Obviously the case at bar is not within Youngstown, and we are not persuaded of the wisdom of extending that rule to include this case. Our interpretation has always been that the function of summary judgment is the "elimination of patently unmeritorious claims or untenable defenses." Gulbenkian v. Penn, 151 Tex. 412, 252 S.W.2d 929 (1952). Rule 166-A provides "a method of summarily terminating a case when it clearly appears that only a question of law is involved and that there is no genuine issue of fact." Gaines v. Hamman, 163 Tex. 618, 358 S.W.2d 557 (1962). Virtually all burdens are on the movant. Gibbs v. General Motors Corporation, 450 S.W.2d 827 (Tex.1970); Torres v. Western Casualty and Surety Company, 457 S.W.2d 50 (Tex.1970); Prestegord v. Glenn, 441 S.W.2d 185 (Tex.1969). Cf. "Moore" Burger, Inc. v. Phillips Petroleum Company, (Tex.1972); Gulf, Colorado & Santa Fe Railway Co. v. McBride, 159 Tex. 442, 322 S.W.2d 492 (1958). Having taken that position, we could not with reason hold that the opponent of the motion must, upon penalty of waiver, appear and object to movant's proof when that proof is only sufficient to raise a fact issue. Wilson v. Brickstone Products Corporation, 465 S.W.2d 183 (Tex.Civ.App.— San Antonio 1971, writ ref'd n. r. e.). Summary judgments are not to be granted on default of the opponent, but only on the merit of the summary judgment proof.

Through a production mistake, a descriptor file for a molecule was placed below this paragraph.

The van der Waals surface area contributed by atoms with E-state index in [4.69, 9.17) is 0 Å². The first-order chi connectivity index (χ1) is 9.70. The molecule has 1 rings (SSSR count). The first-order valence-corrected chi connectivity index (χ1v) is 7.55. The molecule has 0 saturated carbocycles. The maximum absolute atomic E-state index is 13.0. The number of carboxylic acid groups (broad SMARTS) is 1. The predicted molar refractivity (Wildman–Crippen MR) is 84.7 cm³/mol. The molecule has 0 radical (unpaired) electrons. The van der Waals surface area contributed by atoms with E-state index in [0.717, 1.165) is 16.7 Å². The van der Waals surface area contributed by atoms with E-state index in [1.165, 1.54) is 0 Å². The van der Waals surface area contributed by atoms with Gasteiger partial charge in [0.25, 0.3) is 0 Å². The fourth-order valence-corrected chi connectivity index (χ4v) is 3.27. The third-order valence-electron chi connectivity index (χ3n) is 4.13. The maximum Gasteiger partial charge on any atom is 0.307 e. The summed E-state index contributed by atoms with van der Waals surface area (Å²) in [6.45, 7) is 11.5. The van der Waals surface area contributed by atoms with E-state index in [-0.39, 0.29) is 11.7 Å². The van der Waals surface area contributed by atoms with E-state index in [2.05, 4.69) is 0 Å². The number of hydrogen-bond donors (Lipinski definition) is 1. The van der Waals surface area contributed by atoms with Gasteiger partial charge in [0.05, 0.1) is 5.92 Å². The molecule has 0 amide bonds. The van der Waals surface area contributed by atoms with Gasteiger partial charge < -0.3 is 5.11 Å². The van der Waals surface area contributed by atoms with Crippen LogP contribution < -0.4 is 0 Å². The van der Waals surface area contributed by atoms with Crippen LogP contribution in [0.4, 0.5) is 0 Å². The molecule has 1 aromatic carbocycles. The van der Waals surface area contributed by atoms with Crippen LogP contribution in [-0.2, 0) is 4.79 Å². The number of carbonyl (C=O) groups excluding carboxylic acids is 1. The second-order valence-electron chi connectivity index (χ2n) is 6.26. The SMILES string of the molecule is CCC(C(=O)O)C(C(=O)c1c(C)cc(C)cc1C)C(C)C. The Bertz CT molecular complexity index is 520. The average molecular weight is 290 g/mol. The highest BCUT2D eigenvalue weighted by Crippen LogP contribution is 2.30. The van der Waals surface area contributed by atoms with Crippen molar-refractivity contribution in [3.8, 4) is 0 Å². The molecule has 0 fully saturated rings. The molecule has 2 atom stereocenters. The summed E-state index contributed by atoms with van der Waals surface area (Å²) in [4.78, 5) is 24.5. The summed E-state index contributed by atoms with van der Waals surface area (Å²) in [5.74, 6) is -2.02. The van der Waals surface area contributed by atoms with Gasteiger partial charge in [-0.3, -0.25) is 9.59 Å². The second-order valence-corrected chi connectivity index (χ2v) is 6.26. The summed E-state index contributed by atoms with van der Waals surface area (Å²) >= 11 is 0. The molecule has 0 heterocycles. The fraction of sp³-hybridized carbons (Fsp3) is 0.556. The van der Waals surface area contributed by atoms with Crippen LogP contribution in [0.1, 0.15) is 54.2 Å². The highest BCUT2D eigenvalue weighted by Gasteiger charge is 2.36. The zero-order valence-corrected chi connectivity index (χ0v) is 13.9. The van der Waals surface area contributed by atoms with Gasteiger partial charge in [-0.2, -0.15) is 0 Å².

The judgment of the trial court that Alice Hughes take nothing in her various capacities is left undisturbed. The judgments of the courts below that the intervenor-Swilleys take nothing are reversed and as to them the cause is severed and remanded to the trial court.